Prof Minkley wins prestigious HSS Book Award for co-edited Visual History book

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Prof Gary Minkley who is our SARChI Chair in Social Change has won the National Institute for the Humanities and Social Sciences’ prestigious HSS (Humanities and Social Sciences) Book Award for a book co-edited with Prof Patricia Hayes, SARChI Chair in Visual History at the University of Western Cape.

Titled: Ambivalent: Photography and Visibility in African History, according to Prof Minkley the focus of the book is to argue that Africa has its own histories of light, rather than continuing to be seen as the ‘dark continent’ and as a laboratory for northern and Eurocentric approaches and interpretations that continue to relegate knowledge and the visual to its own forms of subjection and dominant mastery.


“That is why in our subtitle we refer to photography and visibility – of wanting to make visible the important ways in which this new generation of African scholars challenged and overturned many aspects of these Eurocentric paradigms and offer alternative forms and histories of visibility and photography on the continent in an ‘expanded milieu’. As such, the book and the authors aim to ‘unfix’ race and visuality and to offer new, cross-disciplinary and innovative alterative African readings and interpretations of photography and visibility on the continent,” he explained.

In its seventh year, the awards are open to South African publishers, scholars based in South African universities and independent artists linked to universities.

According to Prof Minkley the project originated in a newly established postgraduate Visual History course developed at UWC by Prof Hayes and himself while he was still at UWC in the late 1990s.

“After I moved to UFH, we have continued to work together and jointly developed a strong focus on visual history and photography at both UWC and UFH In particular, the postgraduate courses and subsequent masters and doctoral research undertaken by emerging scholars attached to the Visual History focus area and through the Chairs enabled the emergence of new approaches and interpretations of photography and visuality on the continent and we wished to showcase some of this important new work done by African scholar located on the continent, rather than in the ‘North’.”

The book was first published at the end of 2019 by the prestigious Ohio University Press in their New African Histories Series. However, partly due to Covid 19, and a concern for it to be available locally, it was subsequently published by Jacana Press in May 2021 as a local edition.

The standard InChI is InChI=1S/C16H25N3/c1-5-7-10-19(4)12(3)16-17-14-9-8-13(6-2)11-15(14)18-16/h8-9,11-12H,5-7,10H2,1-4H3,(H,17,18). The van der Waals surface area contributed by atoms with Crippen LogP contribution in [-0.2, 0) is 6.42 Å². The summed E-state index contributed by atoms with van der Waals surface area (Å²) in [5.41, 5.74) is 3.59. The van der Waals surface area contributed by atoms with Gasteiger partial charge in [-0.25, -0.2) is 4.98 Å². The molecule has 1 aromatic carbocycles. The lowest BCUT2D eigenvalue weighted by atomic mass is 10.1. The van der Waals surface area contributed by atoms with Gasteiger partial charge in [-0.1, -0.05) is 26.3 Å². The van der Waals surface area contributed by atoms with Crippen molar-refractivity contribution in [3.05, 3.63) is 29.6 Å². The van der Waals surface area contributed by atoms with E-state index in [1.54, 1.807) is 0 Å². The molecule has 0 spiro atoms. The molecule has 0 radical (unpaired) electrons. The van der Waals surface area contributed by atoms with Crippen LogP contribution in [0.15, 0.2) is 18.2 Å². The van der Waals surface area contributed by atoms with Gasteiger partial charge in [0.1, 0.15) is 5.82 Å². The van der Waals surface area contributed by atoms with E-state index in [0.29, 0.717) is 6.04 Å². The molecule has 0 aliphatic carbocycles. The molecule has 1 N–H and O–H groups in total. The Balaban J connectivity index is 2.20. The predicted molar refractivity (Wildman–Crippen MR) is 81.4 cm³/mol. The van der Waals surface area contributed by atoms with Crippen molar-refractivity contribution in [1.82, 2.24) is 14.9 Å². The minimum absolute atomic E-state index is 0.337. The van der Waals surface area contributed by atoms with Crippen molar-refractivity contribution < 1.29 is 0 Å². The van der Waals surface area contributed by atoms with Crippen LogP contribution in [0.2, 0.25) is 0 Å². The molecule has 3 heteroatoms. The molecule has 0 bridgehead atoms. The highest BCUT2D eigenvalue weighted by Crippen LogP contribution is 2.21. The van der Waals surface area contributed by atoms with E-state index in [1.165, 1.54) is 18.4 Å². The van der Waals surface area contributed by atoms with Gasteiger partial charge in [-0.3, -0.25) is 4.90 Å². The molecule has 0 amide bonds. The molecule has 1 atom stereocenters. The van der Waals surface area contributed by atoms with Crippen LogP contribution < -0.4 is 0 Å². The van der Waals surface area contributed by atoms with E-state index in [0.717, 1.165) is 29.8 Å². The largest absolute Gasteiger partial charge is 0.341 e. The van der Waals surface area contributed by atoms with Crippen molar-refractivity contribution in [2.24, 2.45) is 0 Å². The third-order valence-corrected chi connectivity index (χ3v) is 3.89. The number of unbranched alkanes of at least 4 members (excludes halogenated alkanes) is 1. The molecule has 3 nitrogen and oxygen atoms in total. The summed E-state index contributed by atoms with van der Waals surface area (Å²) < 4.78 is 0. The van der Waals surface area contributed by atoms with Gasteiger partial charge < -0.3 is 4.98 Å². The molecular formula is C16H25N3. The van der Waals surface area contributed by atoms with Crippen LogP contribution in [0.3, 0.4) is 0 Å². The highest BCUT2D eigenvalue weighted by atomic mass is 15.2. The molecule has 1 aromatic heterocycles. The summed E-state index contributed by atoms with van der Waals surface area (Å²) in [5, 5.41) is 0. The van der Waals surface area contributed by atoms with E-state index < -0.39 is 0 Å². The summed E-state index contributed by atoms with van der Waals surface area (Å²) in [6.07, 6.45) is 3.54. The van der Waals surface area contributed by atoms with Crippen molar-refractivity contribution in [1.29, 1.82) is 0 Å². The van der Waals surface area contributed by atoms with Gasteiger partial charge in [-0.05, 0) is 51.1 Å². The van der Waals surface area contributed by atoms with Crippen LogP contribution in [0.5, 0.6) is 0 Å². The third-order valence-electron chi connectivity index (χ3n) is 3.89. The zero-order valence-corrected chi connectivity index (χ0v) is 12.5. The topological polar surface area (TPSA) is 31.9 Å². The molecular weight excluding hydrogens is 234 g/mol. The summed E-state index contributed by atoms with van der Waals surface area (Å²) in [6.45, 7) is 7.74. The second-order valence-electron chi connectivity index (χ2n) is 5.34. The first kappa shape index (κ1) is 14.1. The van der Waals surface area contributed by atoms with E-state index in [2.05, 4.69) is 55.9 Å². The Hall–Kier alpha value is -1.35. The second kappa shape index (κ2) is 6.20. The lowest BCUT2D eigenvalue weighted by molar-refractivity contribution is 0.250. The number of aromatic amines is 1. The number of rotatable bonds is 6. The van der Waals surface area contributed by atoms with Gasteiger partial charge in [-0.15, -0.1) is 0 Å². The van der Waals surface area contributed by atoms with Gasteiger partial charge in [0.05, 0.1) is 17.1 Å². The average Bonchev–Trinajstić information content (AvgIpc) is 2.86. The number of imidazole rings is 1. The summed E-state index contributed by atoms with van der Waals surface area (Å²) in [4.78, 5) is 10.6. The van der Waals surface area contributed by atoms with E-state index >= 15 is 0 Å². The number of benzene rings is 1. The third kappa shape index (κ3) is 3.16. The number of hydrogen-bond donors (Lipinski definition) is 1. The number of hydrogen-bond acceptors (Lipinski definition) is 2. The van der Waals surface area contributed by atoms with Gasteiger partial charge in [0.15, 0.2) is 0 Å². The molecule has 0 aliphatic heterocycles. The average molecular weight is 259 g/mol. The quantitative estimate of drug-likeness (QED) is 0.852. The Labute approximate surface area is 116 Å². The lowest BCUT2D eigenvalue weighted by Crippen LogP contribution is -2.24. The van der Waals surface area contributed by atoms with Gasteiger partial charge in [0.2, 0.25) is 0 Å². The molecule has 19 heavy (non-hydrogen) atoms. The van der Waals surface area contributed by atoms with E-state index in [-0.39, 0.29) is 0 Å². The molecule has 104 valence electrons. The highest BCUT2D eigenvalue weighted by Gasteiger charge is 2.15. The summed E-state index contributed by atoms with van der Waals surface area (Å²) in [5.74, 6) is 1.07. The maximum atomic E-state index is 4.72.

Giving an outline of the argument and approaches to the book Prof Minkley said: “Going beyond photography as an isolated medium to engage larger questions and interlocking forms of expression and historical analysis, Ambivalent gathers a new generation of scholars based on the continent to offer an expansive frame for thinking about questions of photography and visibility in Africa.

“The volume presents African relationships with photography – and with visibility more generally – in ways that engage and disrupt the easy categories and genres that have characterised the field to date. Contributors pose new questions concerning the instability of the identity photograph in South Africa; ethnographic photographs as potential history; humanitarian discourse from the perspective of photographic survivors of atrocity photojournalism; the nuanced passage from studio to screen in postcolonial digital portraiture; and the burgeoning visual activism in West Africa.”

“As the contributors show, photography is itself a historical subject: it involves arrangement, financing, posture, positioning and other kinds of work that are otherwise invisible. By moving us outside the frame of the photograph itself, by refusing to accept the photograph as the last word, this book makes photography an engaging and important subject of historical investigation. Ambivalent’s contributors bring photography into conversation with orality, travel writing, ritual, psychoanalysis and politics, with new approaches to questions of race, time, and postcolonial and decolonial histories.”

The book's contributors are largely postgraduate students in the Visual History Research programme.

In the award letter from Prof Sarah Mosoetsa, the CEO of the National Institute for the annual HSS Book, Creative and Digital Collections Awards stated that: “to honour outstanding, innovative, and socially responsible scholarship that enhances the Humanities and Social Sciences’ she states “Thank you for the exceptional role you play in redefining the Humanities and Social Sciences landscape in South Africa”.

Congratulations Prof Minkley.